- The Washington Times - Thursday, October 13, 2005

Tony Gonzalez has it all — size (6-feet-5, 251 pounds), speed (runs like a receiver) and numbers (102 catches last year) — and it prompted a six-word scouting report from Washington Redskins safety Ryan Clark.

“He’s a pain in the butt,” Clark said of Gonzalez, Kansas City’s Pro Bowl tight end.

Indeed, Gonzalez presents problems for any defense and it will be up to several Redskins defenders to keep him in check Sunday at Arrowhead Stadium.

“I have a lot of respect for him, especially in the red zone,” assistant head coach-defense Gregg Williams said. “He’s a threat and very athletic and we have to always be aware of where he’s at.”


The NFC East features tight ends Jeremy Shockey, L.J. Smith and Jason Witten so Williams said, “this isn’t going to all of a sudden shock us when we get in there.”

Tight ends have combined for eight receptions against the Redskins this season. Gonzalez is second on the Chiefs with 16 catches for 129 yards (but no touchdowns).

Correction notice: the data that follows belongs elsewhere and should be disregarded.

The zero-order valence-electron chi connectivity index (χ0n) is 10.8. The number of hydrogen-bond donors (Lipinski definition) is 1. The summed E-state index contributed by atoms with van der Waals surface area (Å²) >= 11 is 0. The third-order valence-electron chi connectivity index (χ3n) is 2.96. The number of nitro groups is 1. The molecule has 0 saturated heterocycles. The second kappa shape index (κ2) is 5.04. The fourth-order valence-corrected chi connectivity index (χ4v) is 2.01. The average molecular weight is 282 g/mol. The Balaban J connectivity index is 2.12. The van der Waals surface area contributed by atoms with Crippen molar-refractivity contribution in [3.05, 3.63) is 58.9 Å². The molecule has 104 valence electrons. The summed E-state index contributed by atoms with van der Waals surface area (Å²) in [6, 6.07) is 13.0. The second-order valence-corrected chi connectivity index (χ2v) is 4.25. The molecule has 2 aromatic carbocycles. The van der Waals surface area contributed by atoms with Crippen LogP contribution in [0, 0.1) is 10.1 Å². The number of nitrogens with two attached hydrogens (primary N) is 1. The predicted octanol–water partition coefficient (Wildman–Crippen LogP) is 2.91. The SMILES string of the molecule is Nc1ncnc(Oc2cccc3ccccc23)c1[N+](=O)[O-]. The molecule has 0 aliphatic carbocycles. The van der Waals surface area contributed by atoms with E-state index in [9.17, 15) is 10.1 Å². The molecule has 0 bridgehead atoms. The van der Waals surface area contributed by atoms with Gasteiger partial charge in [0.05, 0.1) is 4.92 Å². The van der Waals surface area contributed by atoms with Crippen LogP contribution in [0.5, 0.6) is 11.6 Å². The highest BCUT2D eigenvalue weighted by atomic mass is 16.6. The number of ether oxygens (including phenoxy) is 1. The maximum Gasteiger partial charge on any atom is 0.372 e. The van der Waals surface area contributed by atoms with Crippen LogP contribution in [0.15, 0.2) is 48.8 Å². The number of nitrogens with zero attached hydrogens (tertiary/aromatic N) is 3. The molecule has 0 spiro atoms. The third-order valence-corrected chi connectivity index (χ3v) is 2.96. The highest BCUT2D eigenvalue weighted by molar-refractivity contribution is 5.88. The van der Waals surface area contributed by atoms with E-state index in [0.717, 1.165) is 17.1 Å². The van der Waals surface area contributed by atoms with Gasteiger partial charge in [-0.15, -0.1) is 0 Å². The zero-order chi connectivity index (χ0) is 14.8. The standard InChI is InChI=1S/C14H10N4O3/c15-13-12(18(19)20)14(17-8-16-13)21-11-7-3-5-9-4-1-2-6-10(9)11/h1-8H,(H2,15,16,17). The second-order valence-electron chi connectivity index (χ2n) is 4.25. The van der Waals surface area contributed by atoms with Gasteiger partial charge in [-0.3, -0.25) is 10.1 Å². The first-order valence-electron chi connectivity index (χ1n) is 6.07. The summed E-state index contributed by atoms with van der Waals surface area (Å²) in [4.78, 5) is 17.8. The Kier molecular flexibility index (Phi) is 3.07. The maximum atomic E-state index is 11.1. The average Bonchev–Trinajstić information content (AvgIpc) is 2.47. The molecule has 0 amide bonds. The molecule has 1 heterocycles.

The natural option for the Redskins is to put safety Sean Taylor on Gonzalez because he matches up with him size- and speed-wise.

“Sean is a good matchup for anybody,” Clark said. “The problem with a team like Kansas City is, do you put Sean on him all game and possibly be exploited in other places?”

Taylor will likely get his fair share of time against Gonzalez, but also expect to see outside linebacker Marcus Washington get the coverage assignment.

“Even on the plays he’s not the primary receiver, you’re taking one of your best players to stop him,” Clark said.

Williams on Arrington

Williams fielded three LaVar Arrington-related questions after practice yesterday.

“Same like he always has,” Williams said when asked about the amount of Arrington’s practice snaps. “He gets his fair share like all the guys on our [second and third teams].”

Williams added Arrington “could” see action against Kansas City and, like coach Joe Gibbs did Wednesday, stressed that the lines of communication have always been open.

“I’m in the classroom every single day,” Williams said. “I communicate it every single day. Again, you guys are making too much out of this because people talk to him every day.”

Story Continues →